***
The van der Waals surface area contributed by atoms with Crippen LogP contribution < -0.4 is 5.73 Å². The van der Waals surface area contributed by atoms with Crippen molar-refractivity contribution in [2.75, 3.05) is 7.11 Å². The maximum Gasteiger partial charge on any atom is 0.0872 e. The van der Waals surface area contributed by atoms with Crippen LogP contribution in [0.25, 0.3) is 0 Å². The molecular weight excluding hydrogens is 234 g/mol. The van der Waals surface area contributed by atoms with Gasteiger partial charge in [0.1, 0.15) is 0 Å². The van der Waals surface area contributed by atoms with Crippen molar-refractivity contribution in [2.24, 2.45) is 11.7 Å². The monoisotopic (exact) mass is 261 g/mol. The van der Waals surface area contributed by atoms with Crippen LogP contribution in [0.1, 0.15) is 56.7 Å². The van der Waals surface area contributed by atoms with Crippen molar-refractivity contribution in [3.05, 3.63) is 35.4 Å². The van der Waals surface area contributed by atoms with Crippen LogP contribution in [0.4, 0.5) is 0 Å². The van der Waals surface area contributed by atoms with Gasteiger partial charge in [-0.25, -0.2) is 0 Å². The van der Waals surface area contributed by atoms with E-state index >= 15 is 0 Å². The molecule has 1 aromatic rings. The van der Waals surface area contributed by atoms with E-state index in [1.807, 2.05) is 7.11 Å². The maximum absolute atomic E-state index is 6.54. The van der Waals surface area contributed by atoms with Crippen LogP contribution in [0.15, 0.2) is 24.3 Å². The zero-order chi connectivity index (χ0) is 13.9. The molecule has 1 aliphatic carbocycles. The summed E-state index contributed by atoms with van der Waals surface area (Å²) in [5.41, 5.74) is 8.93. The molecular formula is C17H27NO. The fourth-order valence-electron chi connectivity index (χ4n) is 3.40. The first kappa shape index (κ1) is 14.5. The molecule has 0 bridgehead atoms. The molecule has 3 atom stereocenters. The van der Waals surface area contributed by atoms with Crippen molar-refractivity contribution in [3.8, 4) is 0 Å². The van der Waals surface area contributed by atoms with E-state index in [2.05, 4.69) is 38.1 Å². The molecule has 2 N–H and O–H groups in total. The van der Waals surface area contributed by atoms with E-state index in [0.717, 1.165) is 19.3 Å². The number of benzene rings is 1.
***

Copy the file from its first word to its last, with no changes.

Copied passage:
The van der Waals surface area contributed by atoms with Crippen LogP contribution < -0.4 is 5.73 Å². The van der Waals surface area contributed by atoms with Crippen molar-refractivity contribution in [2.75, 3.05) is 7.11 Å². The maximum Gasteiger partial charge on any atom is 0.0872 e. The van der Waals surface area contributed by atoms with Crippen LogP contribution in [0.25, 0.3) is 0 Å². The molecular weight excluding hydrogens is 234 g/mol. The van der Waals surface area contributed by atoms with Gasteiger partial charge in [0.1, 0.15) is 0 Å². The van der Waals surface area contributed by atoms with Crippen molar-refractivity contribution in [2.24, 2.45) is 11.7 Å². The monoisotopic (exact) mass is 261 g/mol. The van der Waals surface area contributed by atoms with Crippen LogP contribution in [0.1, 0.15) is 56.7 Å². The van der Waals surface area contributed by atoms with Crippen molar-refractivity contribution in [3.05, 3.63) is 35.4 Å². The van der Waals surface area contributed by atoms with Crippen LogP contribution in [0.4, 0.5) is 0 Å². The van der Waals surface area contributed by atoms with Gasteiger partial charge in [-0.25, -0.2) is 0 Å². The van der Waals surface area contributed by atoms with E-state index >= 15 is 0 Å². The molecule has 1 aromatic rings. The van der Waals surface area contributed by atoms with E-state index in [1.807, 2.05) is 7.11 Å². The maximum absolute atomic E-state index is 6.54. The van der Waals surface area contributed by atoms with Crippen LogP contribution in [0.15, 0.2) is 24.3 Å². The zero-order chi connectivity index (χ0) is 13.9. The molecule has 1 aliphatic carbocycles. The summed E-state index contributed by atoms with van der Waals surface area (Å²) in [5.41, 5.74) is 8.93. The molecular formula is C17H27NO. The fourth-order valence-electron chi connectivity index (χ4n) is 3.40. The first kappa shape index (κ1) is 14.5. The molecule has 0 bridgehead atoms. The molecule has 3 atom stereocenters. The van der Waals surface area contributed by atoms with Crippen molar-refractivity contribution in [3.8, 4) is 0 Å². The van der Waals surface area contributed by atoms with E-state index in [2.05, 4.69) is 38.1 Å². The molecule has 2 N–H and O–H groups in total. The van der Waals surface area contributed by atoms with E-state index in [0.717, 1.165) is 19.3 Å². The number of benzene rings is 1.